c. later 1930's. Around 1902 with the sale of E. Howard &
Co. to the Keystone Watch Case Company, E. Howard exited the time lock business.
Therefore, the time lock companies that used E. Howard shifted to Seth
Thomas movements. Mosler, however, did not begin manufacture until 1915 and
chose 18-size Model #4 pocket watch movements supplied by the
Company. After 1932 Mosler switched to American Waltham Watch
Co., Waltham, Massachusetts, 16-size pocket watch movements which is used in
this example. The movement used a snap ring around it to allow it to fit
into the larger opening which accommodated the prior Illinois Watch
movement. The movement featured a larger setting dial and it appears that the 120
hour duration was standard on this version. The movements had a separate crystal covering the watch movements much like on a
conventional pocket watch providing exceptional protection from contamination compared to
other time lock movements that did not rely on a pocket watch movement.
Time Lock Co. was another company that used movements supplied by Illinois Watch
Company and Yale's Models
B through E,
their only time lock to use watch movements with an integral crystal cover,
also had intricately engraved and gilt earlier American Waltham movements from 1887.
Waltham survives to this day as Waltham Aircraft Clock Corporation producing
high quality, mechanical aircraft clock instrumentation. Consumer watch
making stopped in 1957 and clocks in 1994.
The similarity of Banker's movement was probably not
coincidental since Banker's disappeared as a brand in 1915 and Mosler Safe
Co. appeared in 1916 based on designs very similar to that of Bankers. Case
#11478, 5"h x 4"w x 2 7/8"d, file 42
Manufactured in the 1950's. By this time Mosler had switched
to the less expensive Recta brand of watch movement made by
Muller and Vaucher, Switzerland and continued with this until 1967 when
Mosler ceased making time locks. They
still had the same movement-body configuration but glass watch crystal over
the movements was now a plastic press-fit piece and without the brass bezel.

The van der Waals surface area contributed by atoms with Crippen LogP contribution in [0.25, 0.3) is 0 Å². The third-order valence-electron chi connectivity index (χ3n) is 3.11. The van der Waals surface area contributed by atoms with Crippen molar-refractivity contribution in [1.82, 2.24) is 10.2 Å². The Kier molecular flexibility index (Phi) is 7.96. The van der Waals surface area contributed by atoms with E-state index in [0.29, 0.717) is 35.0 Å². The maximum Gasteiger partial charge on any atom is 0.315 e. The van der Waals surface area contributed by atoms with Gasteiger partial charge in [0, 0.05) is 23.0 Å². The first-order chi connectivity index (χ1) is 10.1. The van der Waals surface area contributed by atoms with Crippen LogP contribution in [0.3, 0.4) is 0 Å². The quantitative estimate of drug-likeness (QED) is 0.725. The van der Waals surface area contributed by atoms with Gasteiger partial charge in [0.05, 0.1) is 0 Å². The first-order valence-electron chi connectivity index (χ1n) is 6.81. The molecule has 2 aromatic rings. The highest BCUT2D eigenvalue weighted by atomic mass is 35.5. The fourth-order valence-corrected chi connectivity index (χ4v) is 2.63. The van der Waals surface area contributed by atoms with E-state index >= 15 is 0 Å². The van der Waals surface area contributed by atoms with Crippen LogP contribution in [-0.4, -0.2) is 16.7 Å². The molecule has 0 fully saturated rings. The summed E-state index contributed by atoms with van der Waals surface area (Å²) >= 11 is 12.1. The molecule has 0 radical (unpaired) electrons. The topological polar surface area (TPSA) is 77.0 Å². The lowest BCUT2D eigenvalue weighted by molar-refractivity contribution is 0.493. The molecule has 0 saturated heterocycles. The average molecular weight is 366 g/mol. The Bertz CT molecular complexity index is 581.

Around this time most US time lock makers had turned
to Swiss imports. Lock is also equipped with a manual unlock lever. Case #22126,
5"h x 4"w x 2 7/8"d. file 210
The first two photos below show a Diebold safe door from the 1880's
with a later retro-fitted Mosler 2 movement time lock made in the 1920's; similar to 'A'.
You can see an identical Diebold safe door fitted with its original
time lock, a three movement Sargent and Greenleaf. At the time the safe was made,
Diebold was strictly a safe and vault manufacturer and did not make their own time locks.
Next a really tiny safe with the same style of 2 movement Mosler, since the
time lock case is 5" tall the inside of the door can't be much more than 17"
or so tall.
The third set shows a Mosler vault door with a Mosler 3 movement
time lock dating from the 1940's.
Almost any size time lock can control any safe door. Large
time locks with multiple movements were developed largely as a marketing
tool. A huge door could not be trusted to a 'dinky' lock. A large door was
also expensive and the extra cost of a larger time lock was a part of the
overall budget. Banks located in Parthenon-designed Greek buildings with
large walk-in vaults were designed to convey to the public an image of
security, responsibility and solidity. These two photos show the extremes of
this. The photo on the left shows two movement Mosler in what can only be
called a mini-safe. The next photo shows the same time lock mounted to a
twenty ton Herring Hall Marvin vault door. The time lock will effectively
perform its job on either door, but looks too small for the vault door. In
fact, if one looks closely, there is a shadow mark of the outline of a much
larger time lock located behind the current one. The bolt hole mounting
pattern matches that for an S&G
Model M, their largest standard model lock and over 2
½ times the size of the Mosler. This also
bears witness to the fact that just about any sized time lock would be
perfectly suitable for any door.¹